Alirocumab Lp(a) Effects Claimed Share of Credit for Benefit in ODYSSEY-Outcomes

April 02, 2019

NEW ORLEANS – A substantial part of the cardiac-event risk decline seen in patients taking alirocumab (Praluent, Sanofi/Regeneron) in the ODYSSEY Outcomes trial can be attributed to reductions in lipoprotein(a), or Lp(a), suggests a post hoc analysis of the trial.

Also, among patients with the highest Lp(a) levels going into the randomized trial, reductions in those levels accounted for about one-fourth of the primary-endpoint risk reduction seen in the group assigned to the PCSK9 inhibitor.

Although the contribution of reduced Lp(a) to alirocumab's treatment effect was much less than that from reduced LDL-cholesterol (LDL-C), it was also independent of the LDL-C benefit, the analysis further suggested.

Indeed, baseline Lp(a) levels emerged as a significant outcomes predictor in the trial, which compared more than 18,000 patients with recent acute coronary syndrome (ACS) on maximal statins and other standard meds with and without the addition of alirocumab.

As previously reported for ODYSSEY Outcomes as a whole, patients who received the PCSK9 inhibitor showed a 15% decline in the primary end point of death from coronary heart disease (CHD), nonfatal myocardial infarction, fatal or nonfatal ischemic stroke, and hospitalization for unstable angina (P < .001) over a median of 2.8 years.

Lp(a) as Risk Predictor

"We had a cohort of well-treated people with ACS and despite that, Lp(a) still predicted risk," Vera Bittner, MD, University of Alabama at Birmingham, told theheart.org| Medscape Cardiology.

"Right now, clinicians don't measure Lp(a) very much, and maybe we should so we can identify the highest-risk individuals."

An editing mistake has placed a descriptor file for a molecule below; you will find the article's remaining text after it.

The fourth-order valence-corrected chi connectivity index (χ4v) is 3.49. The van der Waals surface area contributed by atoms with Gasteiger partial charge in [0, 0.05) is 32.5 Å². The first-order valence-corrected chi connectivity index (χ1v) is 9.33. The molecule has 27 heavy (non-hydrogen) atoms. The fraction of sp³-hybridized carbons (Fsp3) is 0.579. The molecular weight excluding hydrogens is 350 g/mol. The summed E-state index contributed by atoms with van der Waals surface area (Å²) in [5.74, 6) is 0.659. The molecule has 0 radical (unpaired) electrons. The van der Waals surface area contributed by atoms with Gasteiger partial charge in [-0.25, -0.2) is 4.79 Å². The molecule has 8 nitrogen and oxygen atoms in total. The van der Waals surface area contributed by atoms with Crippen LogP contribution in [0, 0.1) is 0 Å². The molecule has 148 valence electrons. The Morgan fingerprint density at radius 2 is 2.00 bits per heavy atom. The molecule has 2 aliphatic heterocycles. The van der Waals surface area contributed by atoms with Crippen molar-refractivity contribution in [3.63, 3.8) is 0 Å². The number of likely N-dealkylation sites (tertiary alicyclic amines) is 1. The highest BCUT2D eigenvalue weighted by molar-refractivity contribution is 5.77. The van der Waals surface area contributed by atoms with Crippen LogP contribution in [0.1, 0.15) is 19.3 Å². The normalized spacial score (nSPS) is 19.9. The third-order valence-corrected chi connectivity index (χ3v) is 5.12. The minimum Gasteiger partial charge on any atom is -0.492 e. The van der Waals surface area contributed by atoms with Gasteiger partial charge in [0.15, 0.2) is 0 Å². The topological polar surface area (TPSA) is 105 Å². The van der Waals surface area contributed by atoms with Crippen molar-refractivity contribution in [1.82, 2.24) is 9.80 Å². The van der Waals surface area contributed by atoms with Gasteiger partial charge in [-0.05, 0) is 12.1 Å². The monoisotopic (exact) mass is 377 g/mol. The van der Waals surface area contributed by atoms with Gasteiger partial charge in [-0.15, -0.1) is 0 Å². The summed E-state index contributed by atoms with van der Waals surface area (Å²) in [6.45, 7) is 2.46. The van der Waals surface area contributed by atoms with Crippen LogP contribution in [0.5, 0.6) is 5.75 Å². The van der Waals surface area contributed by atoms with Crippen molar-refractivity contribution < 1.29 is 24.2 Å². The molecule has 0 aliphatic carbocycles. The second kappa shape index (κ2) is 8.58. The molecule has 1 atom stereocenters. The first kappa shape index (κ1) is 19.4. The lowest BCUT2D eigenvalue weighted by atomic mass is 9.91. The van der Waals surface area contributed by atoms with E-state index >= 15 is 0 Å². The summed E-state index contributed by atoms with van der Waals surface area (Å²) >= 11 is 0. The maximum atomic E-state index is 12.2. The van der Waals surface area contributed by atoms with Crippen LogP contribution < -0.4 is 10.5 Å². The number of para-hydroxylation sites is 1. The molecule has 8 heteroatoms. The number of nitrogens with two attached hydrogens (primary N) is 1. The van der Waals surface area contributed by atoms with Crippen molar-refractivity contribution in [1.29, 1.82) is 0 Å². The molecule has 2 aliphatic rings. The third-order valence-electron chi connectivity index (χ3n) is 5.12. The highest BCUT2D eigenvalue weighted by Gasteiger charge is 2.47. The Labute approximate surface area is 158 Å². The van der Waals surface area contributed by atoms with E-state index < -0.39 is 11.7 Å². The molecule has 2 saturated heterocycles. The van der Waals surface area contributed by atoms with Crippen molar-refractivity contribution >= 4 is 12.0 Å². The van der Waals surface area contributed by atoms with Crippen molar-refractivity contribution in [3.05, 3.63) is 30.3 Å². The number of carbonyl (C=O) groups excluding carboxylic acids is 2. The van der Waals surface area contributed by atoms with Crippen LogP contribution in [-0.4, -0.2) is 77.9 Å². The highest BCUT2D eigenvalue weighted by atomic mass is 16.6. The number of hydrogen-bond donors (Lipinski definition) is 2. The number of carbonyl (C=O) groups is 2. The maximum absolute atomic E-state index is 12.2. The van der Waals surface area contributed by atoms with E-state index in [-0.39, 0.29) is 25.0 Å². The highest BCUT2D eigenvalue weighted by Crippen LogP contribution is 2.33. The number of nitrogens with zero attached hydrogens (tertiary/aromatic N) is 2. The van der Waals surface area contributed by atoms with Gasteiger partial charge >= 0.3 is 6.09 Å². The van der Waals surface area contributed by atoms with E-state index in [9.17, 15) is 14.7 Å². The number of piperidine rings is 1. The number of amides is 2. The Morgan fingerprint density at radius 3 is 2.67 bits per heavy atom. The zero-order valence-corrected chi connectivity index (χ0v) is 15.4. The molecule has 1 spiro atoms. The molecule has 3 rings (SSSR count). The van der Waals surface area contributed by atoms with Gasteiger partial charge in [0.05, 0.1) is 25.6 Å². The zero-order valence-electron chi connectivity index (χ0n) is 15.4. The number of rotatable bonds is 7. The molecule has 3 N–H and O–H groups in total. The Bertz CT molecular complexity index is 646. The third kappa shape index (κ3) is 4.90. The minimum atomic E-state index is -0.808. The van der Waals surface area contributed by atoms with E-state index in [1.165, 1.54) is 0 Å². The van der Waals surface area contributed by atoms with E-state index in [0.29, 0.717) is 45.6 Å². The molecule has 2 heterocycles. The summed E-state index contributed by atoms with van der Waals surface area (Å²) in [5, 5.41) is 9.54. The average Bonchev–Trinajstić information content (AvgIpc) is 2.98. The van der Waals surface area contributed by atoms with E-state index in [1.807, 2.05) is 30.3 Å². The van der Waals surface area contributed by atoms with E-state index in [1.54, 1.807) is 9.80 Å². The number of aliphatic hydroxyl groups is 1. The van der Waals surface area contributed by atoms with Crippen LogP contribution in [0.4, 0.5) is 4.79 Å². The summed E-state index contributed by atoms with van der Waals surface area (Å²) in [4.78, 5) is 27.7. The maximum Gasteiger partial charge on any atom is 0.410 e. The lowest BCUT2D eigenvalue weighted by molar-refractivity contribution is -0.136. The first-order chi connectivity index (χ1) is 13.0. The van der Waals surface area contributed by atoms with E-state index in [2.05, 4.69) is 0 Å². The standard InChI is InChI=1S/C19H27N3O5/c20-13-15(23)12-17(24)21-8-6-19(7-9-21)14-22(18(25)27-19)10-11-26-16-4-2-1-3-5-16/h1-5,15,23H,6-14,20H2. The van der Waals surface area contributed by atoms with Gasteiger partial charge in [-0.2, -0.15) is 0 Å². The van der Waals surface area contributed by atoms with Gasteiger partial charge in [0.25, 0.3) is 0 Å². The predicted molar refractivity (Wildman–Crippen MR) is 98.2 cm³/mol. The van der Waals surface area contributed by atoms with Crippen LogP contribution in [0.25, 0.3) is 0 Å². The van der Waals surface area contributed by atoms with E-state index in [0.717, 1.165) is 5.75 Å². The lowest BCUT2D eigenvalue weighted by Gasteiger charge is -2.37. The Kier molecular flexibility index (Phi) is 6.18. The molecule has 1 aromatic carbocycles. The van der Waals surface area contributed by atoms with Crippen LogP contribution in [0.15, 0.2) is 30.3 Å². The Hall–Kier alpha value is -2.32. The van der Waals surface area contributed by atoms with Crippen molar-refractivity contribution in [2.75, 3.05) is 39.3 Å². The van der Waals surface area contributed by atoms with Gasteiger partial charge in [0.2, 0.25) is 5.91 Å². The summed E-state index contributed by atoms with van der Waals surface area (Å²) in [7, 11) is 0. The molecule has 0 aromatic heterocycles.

Moreover, she said, the analysis suggested that "Lp(a) lowering matters." Although LDL-C reductions were by far the "dominant driver" of the alirocumab clinical benefit, Lp(a) effects "made a very clinically significant impact" among patients in the highest baseline Lp(a) quartile.

Bittner presented the post hoc ODYSSEY Outcomes analysis here at the American College of Cardiology 68th Annual Scientific Session (ACC.19).

Importantly, the findings also support an independent role for Lp(a) as a treatment target for some patients with recent ACS, she said, and could conceivably influence their choice of therapy.

In a patient with high LDL-C despite statin therapy, she said, "and let's say money is no object, if that person had high Lp(a), it might sway me toward using the PCSK9 inhibitor, whereas in somebody who has a very low Lp(a), I would probably just put on ezetimibe."

But such treatment implications based on the current study are just speculation. "It was an analysis based on a trial that wasn't specifically designed to answer that question," she cautioned. "What you'd want is an Lp(a)-specific drug, and you want to test it the correct way, with a randomized trial."

The current analysis indeed suggests that alirocumab has "potential for being able to directly affect Lp(a)," said Pamela Ouyang, MBBS, MD, Johns Hopkins University, Baltimore, as a panelist after Bittner's presentation.

She pointed out, however, that the analysis of Lp(a) effects on outcomes included a limited number of covariates. As presented, it controlled only for baseline Lp(a), baseline corrected LDL-C, and early change in corrected LDL-C.

Perhaps not all of the clinical benefit is conferred by Lp(a) and LDL-C reductions, Ouyang proposed. Lp(a) appears to be a culprit in vascular disease by a number of mechanisms, one of which is inflammation. So the analysis might have turned out differently had it controlled for other potential mediators of inflammation that PCSK9 inhibition may have influenced.